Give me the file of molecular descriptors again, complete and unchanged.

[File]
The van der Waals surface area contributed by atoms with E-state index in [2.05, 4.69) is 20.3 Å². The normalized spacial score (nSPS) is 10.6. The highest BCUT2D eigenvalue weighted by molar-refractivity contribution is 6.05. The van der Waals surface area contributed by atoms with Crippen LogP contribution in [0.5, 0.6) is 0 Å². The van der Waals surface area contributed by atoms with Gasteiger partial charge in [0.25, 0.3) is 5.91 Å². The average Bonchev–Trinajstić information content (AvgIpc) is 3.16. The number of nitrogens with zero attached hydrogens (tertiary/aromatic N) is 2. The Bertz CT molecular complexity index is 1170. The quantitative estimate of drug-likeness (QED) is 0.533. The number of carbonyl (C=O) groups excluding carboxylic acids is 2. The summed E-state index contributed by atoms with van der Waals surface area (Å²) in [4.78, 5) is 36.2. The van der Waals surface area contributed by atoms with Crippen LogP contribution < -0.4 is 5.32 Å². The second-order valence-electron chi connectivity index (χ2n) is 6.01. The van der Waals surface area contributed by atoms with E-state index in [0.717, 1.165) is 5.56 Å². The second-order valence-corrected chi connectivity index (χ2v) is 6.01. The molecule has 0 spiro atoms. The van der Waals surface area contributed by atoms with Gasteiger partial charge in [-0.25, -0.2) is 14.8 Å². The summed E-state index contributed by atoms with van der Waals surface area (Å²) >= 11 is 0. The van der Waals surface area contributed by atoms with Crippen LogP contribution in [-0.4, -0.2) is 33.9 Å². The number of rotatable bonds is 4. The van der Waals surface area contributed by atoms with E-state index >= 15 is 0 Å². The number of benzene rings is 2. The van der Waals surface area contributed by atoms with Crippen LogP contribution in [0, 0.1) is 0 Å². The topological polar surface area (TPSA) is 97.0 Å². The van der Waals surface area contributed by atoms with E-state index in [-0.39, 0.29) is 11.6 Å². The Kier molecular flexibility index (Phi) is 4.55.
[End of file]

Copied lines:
The van der Waals surface area contributed by atoms with E-state index in [2.05, 4.69) is 20.3 Å². The normalized spacial score (nSPS) is 10.6. The highest BCUT2D eigenvalue weighted by molar-refractivity contribution is 6.05. The van der Waals surface area contributed by atoms with Crippen LogP contribution in [0.5, 0.6) is 0 Å². The van der Waals surface area contributed by atoms with Gasteiger partial charge in [0.25, 0.3) is 5.91 Å². The average Bonchev–Trinajstić information content (AvgIpc) is 3.16. The number of nitrogens with zero attached hydrogens (tertiary/aromatic N) is 2. The Bertz CT molecular complexity index is 1170. The quantitative estimate of drug-likeness (QED) is 0.533. The number of carbonyl (C=O) groups excluding carboxylic acids is 2. The summed E-state index contributed by atoms with van der Waals surface area (Å²) in [4.78, 5) is 36.2. The van der Waals surface area contributed by atoms with Crippen LogP contribution < -0.4 is 5.32 Å². The second-order valence-electron chi connectivity index (χ2n) is 6.01. The van der Waals surface area contributed by atoms with E-state index in [0.717, 1.165) is 5.56 Å². The second-order valence-corrected chi connectivity index (χ2v) is 6.01. The molecule has 0 spiro atoms. The van der Waals surface area contributed by atoms with Gasteiger partial charge in [-0.25, -0.2) is 14.8 Å². The summed E-state index contributed by atoms with van der Waals surface area (Å²) >= 11 is 0. The van der Waals surface area contributed by atoms with Crippen LogP contribution in [-0.4, -0.2) is 33.9 Å². The number of rotatable bonds is 4. The van der Waals surface area contributed by atoms with E-state index >= 15 is 0 Å². The number of benzene rings is 2. The van der Waals surface area contributed by atoms with Crippen LogP contribution in [0, 0.1) is 0 Å². The topological polar surface area (TPSA) is 97.0 Å². The van der Waals surface area contributed by atoms with E-state index in [-0.39, 0.29) is 11.6 Å². The Kier molecular flexibility index (Phi) is 4.55.